Sep 28 2012

Bad crop equals higher incomes for farmers – what’s up with that?

Despite Record Drought, Farmers Expect Banner Year

Listen to the story above. According to the report, farmers in the American Midwest have seen their incomes reach new highs this year, despite the terrible harvest resulting from a nationwide drought.

This is curious. The drought starved crops of water, forcing farmers to harvest in the middle of the growing season, essentially destroying much of their harvest for the year. So the question is, how does a BAD harvest result in GOOD incomes for farmers?

Believe it or not, the answer to this riddle requires an understanding of elasticity; specifically, price elasticity of demand (PED). PED measures the responsiveness of consumers to a change in the price of a good. The PED for a good can be measured between two prices by using a simple formula:

  • PED = the percentage change in the quantity of a good demanded divided by the percentage change in the good’s price.

The result of this calculation, which is known as the PED coefficient, will always be a negative number. Why will the PED coefficient be negative? Think back to the law of demand, which states that there is always an INVERSE relationship between price and quantity demanded of a good. Since PED measures how much the quantity demanded changes in response to a particular change in price, the coefficient of PED must be negative, since price and quantity always change in the opposite direction.

So back to our farmers who are enjoying high incomes despite the terrible harvest. What does this have to do with PED? Well, that’s what I want you to figure out. In the comments below, explain how an understanding of price elasticity of demand can help us understand why farmers whose crops were largely destroyed by drought ended up earning higher incomes than they expected.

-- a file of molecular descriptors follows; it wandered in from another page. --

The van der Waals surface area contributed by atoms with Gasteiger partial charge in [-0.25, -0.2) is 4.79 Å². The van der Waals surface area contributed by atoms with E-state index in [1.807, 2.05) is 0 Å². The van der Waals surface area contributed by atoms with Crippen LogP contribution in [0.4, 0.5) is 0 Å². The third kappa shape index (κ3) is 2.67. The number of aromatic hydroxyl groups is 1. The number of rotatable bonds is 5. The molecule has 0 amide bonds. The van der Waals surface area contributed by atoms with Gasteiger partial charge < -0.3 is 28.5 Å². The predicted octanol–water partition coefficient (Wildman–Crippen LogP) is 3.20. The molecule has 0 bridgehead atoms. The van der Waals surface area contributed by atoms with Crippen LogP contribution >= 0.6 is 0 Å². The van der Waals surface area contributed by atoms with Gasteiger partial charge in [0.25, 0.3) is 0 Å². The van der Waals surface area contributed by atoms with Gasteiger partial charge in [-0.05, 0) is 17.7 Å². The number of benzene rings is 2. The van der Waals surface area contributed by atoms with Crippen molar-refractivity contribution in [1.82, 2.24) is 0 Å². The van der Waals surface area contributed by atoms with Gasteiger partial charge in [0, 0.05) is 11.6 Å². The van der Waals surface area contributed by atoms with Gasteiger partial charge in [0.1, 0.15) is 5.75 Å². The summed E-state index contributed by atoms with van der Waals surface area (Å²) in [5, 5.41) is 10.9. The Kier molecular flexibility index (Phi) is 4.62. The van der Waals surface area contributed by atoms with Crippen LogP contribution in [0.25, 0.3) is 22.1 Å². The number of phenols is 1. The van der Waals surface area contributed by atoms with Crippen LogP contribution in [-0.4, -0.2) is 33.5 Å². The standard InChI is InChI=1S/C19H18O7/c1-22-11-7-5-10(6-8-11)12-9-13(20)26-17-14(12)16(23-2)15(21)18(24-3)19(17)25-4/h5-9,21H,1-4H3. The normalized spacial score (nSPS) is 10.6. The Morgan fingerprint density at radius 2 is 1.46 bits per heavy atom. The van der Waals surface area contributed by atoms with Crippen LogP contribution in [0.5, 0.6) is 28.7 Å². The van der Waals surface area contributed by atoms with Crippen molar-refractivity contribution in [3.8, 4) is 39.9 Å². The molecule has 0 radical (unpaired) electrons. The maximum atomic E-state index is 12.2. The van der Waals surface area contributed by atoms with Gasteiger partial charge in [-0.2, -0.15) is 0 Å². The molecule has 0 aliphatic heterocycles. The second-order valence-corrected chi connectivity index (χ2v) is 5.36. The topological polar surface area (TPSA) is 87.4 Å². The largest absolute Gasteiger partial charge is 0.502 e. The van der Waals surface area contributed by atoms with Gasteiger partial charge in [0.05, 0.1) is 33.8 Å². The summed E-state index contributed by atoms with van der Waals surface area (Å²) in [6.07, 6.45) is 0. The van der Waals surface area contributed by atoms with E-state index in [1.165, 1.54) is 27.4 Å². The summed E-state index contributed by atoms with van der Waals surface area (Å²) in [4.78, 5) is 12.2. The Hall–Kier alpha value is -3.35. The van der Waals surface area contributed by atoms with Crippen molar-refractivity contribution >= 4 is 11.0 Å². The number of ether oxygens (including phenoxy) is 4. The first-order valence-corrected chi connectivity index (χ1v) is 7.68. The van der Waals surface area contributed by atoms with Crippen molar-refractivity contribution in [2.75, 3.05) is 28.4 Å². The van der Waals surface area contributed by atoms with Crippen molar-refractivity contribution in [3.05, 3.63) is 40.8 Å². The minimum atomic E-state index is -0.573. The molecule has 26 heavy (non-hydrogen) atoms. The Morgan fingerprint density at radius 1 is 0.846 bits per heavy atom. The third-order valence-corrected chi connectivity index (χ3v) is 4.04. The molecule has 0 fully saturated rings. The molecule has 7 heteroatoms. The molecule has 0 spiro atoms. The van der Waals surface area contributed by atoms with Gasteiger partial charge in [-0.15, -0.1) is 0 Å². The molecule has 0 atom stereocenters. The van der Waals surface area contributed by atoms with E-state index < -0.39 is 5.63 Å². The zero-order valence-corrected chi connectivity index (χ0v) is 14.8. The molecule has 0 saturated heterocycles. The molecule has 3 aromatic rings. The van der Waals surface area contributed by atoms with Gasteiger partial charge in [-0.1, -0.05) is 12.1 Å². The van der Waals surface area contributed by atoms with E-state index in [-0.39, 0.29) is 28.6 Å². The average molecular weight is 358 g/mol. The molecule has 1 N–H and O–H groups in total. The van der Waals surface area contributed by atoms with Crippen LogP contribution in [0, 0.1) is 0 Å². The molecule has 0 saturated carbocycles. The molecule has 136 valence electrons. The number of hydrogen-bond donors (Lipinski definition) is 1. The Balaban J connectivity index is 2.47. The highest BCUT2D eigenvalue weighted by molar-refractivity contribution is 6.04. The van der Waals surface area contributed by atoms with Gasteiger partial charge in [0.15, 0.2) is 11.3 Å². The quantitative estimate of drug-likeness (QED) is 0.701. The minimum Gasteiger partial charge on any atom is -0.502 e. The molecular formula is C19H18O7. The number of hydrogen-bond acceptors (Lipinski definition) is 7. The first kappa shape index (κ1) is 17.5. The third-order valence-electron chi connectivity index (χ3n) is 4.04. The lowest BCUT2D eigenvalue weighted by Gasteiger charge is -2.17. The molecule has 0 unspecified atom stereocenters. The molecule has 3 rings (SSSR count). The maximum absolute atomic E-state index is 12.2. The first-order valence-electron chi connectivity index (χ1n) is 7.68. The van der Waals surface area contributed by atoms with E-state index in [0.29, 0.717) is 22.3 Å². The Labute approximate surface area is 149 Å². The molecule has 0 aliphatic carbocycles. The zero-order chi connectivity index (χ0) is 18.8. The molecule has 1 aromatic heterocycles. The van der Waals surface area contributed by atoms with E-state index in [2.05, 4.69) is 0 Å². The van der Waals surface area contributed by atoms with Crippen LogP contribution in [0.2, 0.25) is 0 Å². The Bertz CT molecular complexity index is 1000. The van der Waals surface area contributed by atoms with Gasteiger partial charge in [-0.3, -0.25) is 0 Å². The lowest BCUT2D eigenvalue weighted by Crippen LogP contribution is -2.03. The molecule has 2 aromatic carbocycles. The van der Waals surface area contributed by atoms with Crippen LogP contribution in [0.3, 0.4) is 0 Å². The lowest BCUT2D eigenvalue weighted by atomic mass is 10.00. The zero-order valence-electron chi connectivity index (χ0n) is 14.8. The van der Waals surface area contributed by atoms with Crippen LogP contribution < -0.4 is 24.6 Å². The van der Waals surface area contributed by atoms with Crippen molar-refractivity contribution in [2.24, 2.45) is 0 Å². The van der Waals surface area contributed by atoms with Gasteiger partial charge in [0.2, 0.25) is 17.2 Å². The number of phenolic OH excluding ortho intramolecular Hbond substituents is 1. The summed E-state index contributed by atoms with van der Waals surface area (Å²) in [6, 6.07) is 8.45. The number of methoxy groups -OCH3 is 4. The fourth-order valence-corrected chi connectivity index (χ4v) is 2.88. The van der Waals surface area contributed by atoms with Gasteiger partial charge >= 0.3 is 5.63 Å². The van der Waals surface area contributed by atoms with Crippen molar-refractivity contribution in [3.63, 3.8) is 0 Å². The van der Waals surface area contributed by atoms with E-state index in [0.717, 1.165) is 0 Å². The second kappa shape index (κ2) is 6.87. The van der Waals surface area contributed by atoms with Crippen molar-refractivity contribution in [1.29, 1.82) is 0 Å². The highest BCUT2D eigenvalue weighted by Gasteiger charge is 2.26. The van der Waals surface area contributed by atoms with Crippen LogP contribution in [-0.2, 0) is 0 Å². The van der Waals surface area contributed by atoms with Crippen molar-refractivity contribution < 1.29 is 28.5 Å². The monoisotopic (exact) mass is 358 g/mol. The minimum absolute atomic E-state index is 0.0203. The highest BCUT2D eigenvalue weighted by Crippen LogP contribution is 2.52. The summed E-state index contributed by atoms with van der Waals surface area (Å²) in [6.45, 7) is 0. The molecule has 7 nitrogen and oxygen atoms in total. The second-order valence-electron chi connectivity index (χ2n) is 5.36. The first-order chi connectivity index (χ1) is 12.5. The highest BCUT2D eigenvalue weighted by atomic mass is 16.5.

About the author:  Jason Welker teaches International Baccalaureate and Advanced Placement Economics at Zurich International School in Switzerland. In addition to publishing various online resources for economics students and teachers, Jason developed the online version of the Economics course for the IB and is has authored two Economics textbooks: Pearson Baccalaureate’s Economics for the IB Diploma and REA’s AP Macroeconomics Crash Course. Jason is a native of the Pacific Northwest of the United States, and is a passionate adventurer, who considers himself a skier / mountain biker who teaches Economics in his free time. He and his wife keep a ski chalet in the mountains of Northern Idaho, which now that they live in the Swiss Alps gets far too little use. Read more posts by this author


8 responses so far

8 Responses to “Bad crop equals higher incomes for farmers – what’s up with that?”

  1. Alice Forsython 28 Sep 2012 at 11:04 am

    The price elasticity of demand relates to the responsiveness of consumers to price change. If there is an increase in the price of a good and the demand decreases dramatically, that good is considered to be an elastic good. If there is an increase in the price of a good and the demand for that good does not change much, that good is then considered to be inelastic.

    For this question, we must understand if the farmers crops are an elastic or inelastic good. In order to do this, the total revenues of the farmers income can be calculated by multiplying the price by the quantity sold.

    If the farmers' crops were an elastic good, the demand curve will be close to horizontal, indicating that the change in price will lead to a large change in the quantity demanded. The supply curve shifts to the left due to the drought which causes a large decrease in the demand for the crops and also a decrease in the total revenues for the farmers.